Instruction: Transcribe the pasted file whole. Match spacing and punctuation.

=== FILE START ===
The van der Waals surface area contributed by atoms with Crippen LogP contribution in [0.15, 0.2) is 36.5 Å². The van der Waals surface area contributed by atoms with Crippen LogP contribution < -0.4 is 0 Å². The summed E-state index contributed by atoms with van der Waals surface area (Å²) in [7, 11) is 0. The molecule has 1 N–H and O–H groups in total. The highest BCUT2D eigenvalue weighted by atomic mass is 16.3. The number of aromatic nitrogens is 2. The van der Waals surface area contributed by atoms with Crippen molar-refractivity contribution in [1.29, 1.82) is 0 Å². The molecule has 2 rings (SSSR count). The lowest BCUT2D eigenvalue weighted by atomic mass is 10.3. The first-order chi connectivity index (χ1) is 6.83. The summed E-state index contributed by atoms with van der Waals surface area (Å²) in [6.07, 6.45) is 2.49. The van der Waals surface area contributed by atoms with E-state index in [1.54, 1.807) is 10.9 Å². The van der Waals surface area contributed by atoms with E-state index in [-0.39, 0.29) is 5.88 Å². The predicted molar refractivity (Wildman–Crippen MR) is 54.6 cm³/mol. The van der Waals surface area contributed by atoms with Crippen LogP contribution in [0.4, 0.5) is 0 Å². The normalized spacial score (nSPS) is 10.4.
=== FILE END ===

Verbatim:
The van der Waals surface area contributed by atoms with Crippen LogP contribution in [0.15, 0.2) is 36.5 Å². The van der Waals surface area contributed by atoms with Crippen LogP contribution < -0.4 is 0 Å². The summed E-state index contributed by atoms with van der Waals surface area (Å²) in [7, 11) is 0. The molecule has 1 N–H and O–H groups in total. The highest BCUT2D eigenvalue weighted by atomic mass is 16.3. The number of aromatic nitrogens is 2. The van der Waals surface area contributed by atoms with Crippen molar-refractivity contribution in [1.29, 1.82) is 0 Å². The molecule has 2 rings (SSSR count). The lowest BCUT2D eigenvalue weighted by atomic mass is 10.3. The first-order chi connectivity index (χ1) is 6.83. The summed E-state index contributed by atoms with van der Waals surface area (Å²) in [6.07, 6.45) is 2.49. The van der Waals surface area contributed by atoms with E-state index in [1.54, 1.807) is 10.9 Å². The van der Waals surface area contributed by atoms with E-state index in [-0.39, 0.29) is 5.88 Å². The predicted molar refractivity (Wildman–Crippen MR) is 54.6 cm³/mol. The van der Waals surface area contributed by atoms with Crippen LogP contribution in [0.4, 0.5) is 0 Å². The normalized spacial score (nSPS) is 10.4.